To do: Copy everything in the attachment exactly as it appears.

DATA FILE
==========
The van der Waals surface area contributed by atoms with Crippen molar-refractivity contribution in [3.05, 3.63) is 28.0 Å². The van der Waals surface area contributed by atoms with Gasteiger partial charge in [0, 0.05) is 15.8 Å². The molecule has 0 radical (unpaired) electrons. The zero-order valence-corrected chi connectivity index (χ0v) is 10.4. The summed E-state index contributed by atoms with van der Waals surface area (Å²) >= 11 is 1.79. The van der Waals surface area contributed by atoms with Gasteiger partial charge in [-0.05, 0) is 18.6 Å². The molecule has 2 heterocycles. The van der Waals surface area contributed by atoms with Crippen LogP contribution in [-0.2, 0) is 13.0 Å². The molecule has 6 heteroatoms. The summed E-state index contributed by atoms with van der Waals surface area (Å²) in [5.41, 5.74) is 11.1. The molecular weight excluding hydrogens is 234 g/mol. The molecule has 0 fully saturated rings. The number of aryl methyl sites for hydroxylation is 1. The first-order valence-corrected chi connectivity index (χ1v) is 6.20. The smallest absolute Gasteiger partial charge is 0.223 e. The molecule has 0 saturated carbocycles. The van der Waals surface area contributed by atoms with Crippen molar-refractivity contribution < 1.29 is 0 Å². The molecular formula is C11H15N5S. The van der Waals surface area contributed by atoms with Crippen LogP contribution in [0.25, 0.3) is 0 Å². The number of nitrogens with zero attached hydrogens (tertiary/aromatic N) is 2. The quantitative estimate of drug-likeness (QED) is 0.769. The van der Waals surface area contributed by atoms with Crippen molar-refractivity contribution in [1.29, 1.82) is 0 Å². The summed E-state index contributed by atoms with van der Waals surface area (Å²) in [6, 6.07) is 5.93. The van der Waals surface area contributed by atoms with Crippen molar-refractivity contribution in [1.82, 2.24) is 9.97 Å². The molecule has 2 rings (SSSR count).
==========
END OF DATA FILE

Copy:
The van der Waals surface area contributed by atoms with Crippen molar-refractivity contribution in [3.05, 3.63) is 28.0 Å². The van der Waals surface area contributed by atoms with Gasteiger partial charge in [0, 0.05) is 15.8 Å². The molecule has 0 radical (unpaired) electrons. The zero-order valence-corrected chi connectivity index (χ0v) is 10.4. The summed E-state index contributed by atoms with van der Waals surface area (Å²) >= 11 is 1.79. The van der Waals surface area contributed by atoms with Gasteiger partial charge in [-0.05, 0) is 18.6 Å². The molecule has 2 heterocycles. The van der Waals surface area contributed by atoms with Crippen LogP contribution in [-0.2, 0) is 13.0 Å². The molecule has 6 heteroatoms. The summed E-state index contributed by atoms with van der Waals surface area (Å²) in [5.41, 5.74) is 11.1. The molecular weight excluding hydrogens is 234 g/mol. The molecule has 0 fully saturated rings. The number of aryl methyl sites for hydroxylation is 1. The first-order valence-corrected chi connectivity index (χ1v) is 6.20. The smallest absolute Gasteiger partial charge is 0.223 e. The molecule has 0 saturated carbocycles. The van der Waals surface area contributed by atoms with Crippen molar-refractivity contribution < 1.29 is 0 Å². The molecular formula is C11H15N5S. The van der Waals surface area contributed by atoms with Crippen LogP contribution in [0.25, 0.3) is 0 Å². The number of nitrogens with zero attached hydrogens (tertiary/aromatic N) is 2. The quantitative estimate of drug-likeness (QED) is 0.769. The van der Waals surface area contributed by atoms with Crippen molar-refractivity contribution in [1.29, 1.82) is 0 Å². The summed E-state index contributed by atoms with van der Waals surface area (Å²) in [6, 6.07) is 5.93. The van der Waals surface area contributed by atoms with Crippen molar-refractivity contribution in [1.82, 2.24) is 9.97 Å². The molecule has 2 rings (SSSR count).